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I see alot of questions about 100% height iFrames but noone seems to have the exact same problem as I do.

What I want to do is to have an iFrame that covers the entire viewport, with no scrollbars, without setting overflow: hidden on the body.

I get a 5px bottom margin to my iFrame that won't go away with css, and it causes a vertical scroolbar. The standard advice seems to be to set overflow: hidden on the body, but that's not really solving the problem, and it's not enough for me.

Here's a super simple jsFiddle example. (notice the double vertical scrollbars)

This behaviour is the same in Chrome 15, IE9 and FF9 for me.

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5 Answers 5

up vote 12 down vote accepted

It's not the iframe that produces the scrollbar, it's the whitespace after it

    <iframe src="http://www.bbc.co.uk" frameborder="0"></iframe>
    <!-- Whitespace here; This is being rendered! -->
</body>

If you don't want to see it, use

* { line-height: 0; }

edit: Turns out the problem persists if you remove the whitespace, but the solution is the same. Iframes are rendered as inline elements by default (iframe = 'inline frame'), and thus have a line-height which causes the issue.

Alternatively, you may want to try iframe { display: block; } or a combination of both solutions.

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In Chrome, when I right-clicked the white-space and chose Inspect Element, the HTML element inside the IFRAME was selected under the Elements tab. I've added a screenshot to my answer. –  davewatts Feb 3 '12 at 16:20
    
@davegrove Not sure if the inspector is 100% accurate there. –  Pumbaa80 Feb 3 '12 at 16:30
    
Tried in the two other browsers (Firefox and IE) and inspecting highlights the same element. Give it a try, what does it highlight for you? –  davewatts Feb 3 '12 at 16:34
    
Thank you, this is the correct answer. I really thought I had tried that, but I guess I hadn't. –  Per Salbark Feb 4 '12 at 20:53
    
Thank you a lot, you saved my time. –  Piotr Sobczyk Sep 7 '12 at 10:33

Update:

working example in chrome 16.0.*, firefox 10.* (apparently ie9 acts up and displays a scrollbar either way -- either a disabled one if the height is set to 99% or a active one that can't scroll if height is 100%):

place the following in a html file and open it (don't know what jsfiddle is doing different, but it doesn't work the same way)

<style>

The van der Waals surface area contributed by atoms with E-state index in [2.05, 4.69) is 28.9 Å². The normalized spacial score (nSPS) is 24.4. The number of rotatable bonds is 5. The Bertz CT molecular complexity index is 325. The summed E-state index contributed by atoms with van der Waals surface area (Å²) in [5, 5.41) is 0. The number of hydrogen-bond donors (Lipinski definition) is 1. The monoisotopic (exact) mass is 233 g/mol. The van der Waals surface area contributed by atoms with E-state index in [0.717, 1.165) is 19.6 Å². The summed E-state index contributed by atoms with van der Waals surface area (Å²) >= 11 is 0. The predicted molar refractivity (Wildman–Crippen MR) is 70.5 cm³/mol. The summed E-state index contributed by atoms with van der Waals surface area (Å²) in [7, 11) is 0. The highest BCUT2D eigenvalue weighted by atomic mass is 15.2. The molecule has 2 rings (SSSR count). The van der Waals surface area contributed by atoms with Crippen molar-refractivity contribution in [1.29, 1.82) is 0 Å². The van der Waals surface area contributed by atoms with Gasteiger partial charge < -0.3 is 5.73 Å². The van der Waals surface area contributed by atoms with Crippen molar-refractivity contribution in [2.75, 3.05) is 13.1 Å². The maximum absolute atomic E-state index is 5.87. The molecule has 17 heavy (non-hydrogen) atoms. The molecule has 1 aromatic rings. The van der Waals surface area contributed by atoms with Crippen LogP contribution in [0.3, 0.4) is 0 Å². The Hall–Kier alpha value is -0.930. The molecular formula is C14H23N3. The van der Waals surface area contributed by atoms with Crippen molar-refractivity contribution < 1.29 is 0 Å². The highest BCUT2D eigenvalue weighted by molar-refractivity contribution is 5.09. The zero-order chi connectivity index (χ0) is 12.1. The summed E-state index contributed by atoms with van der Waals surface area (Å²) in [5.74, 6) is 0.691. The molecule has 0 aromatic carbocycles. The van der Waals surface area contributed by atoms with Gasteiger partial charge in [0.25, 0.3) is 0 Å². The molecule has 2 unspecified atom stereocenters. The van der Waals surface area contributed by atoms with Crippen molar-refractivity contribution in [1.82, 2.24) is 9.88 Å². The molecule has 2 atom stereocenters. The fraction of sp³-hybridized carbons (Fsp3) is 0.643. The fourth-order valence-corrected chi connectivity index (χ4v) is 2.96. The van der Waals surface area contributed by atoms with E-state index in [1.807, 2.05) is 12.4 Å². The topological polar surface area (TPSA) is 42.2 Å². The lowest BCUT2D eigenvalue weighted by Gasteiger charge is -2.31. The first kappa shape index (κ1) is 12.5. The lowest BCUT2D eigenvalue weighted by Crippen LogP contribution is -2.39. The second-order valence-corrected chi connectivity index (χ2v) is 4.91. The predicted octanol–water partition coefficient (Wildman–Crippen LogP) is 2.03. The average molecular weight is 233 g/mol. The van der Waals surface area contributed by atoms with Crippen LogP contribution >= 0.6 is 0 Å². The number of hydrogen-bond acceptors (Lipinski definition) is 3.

* {
    margin: 0;
    padding: 0;
    height: 100%;
    width: 100%;
    /*overflow: auto;*/ /* not needed, this is the default value*/
}
</style>
<iframe src="http://www.bbc.co.uk" frameborder="0"/>
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Thanks, but that's not really what I want. Maybe I wasn't clear in my question. I want the iFrame to take up the entire viewport height (and width, but that's easy). Your solution doesn't do that. I'll go ahead and edit my question so other don't get the wrong idea as well. –  Per Salbark Feb 3 '12 at 13:32
    
Does not work on Firefox 9.0.1 here. –  Niklas R Feb 3 '12 at 14:31
    
k, i'll investigate –  Bogdan Feb 3 '12 at 14:37

Not seeing a vertical scroll-bar outside of jsFiddle with this:

<html>
<head>
<style>
body {
    padding: 0;
    margin: 0;
}

iframe {
    margin: 0;
    padding: 0;
    height: 100%;
    width: 100%;
    overflow: auto;
}
</style>
</head>
<body>
    <iframe src="http://www.bbc.co.uk" frameborder="0"/>
</body>
</html>

EDIT: Here's a snippet from under the Elements tabs of what gets selected when I inspect the white-space in Chrome.

Developer Tools Snip

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Yeah, sorry about not being clear enough. Se my other comment and my changes to the question. –  Per Salbark Feb 3 '12 at 13:35
    
Ermm :-), I'm not sure why this doesn't fit the bill. I've tweaked my answer to set the width and include a source for the iframe. The iframe itself fills the entire view-port and there's no overflow styling set on the containing document. –  davewatts Feb 3 '12 at 13:43
    
I think the 5px gap you're seeing belongs to the document contained in the iframe. I can confirm this, if you right-click the gap in Chrome and choose Inspect Element you can see for yourself. –  davewatts Feb 3 '12 at 13:45
    
Ok, what browser are you using? Because without setting the height on the body to 100% you should not be able to fill the viewport with that iFrame. In fact, when I try your code in three different browsers I get the expected result of an iFrame that is 100% width and 150px in height at the top of the document. –  Per Salbark Feb 3 '12 at 13:48
    
Nope, the gap is there even if I don't set a source for the iFrame. Did you see the example? Are you experienceing the same thing? –  Per Salbark Feb 3 '12 at 13:49

To summarize it:

  • white space before causes 4px white space at the rigth of the iframe.
  • white space after csuses 4px white space after the iframe.

This is due to the inline character of iframe as pointed out in the first post.

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To prevent the scroll bar try this:

CSS:

html, body  { height:100%; margin:0;}
.bdr    { border: thick solid grey }
.h100   { height:100%;}
.w100   { Width: 100% }
.bbox   { box-sizing: border-box;
          -moz-box-sizing: border-box;
          -webkit-box-sizing: border-box;
        }
.vat    { font-size: 0; vertical-align:top}

HTML:

    <body class="bbox"><!-- no WS here--><iframe    
          class="bdr h100 w100 vat bbox" name="iframe1"
          src="http://www.bbc.co.uk"> </iframe><!--no WS here either--></body>

The .bbox style prevents sub divs from growing. .Vat is necessary for IE and Firefox. An alternative for .vat is: display:block. Or display:inline-block + vertical-alignment:top .brd is for demonstration purposes.

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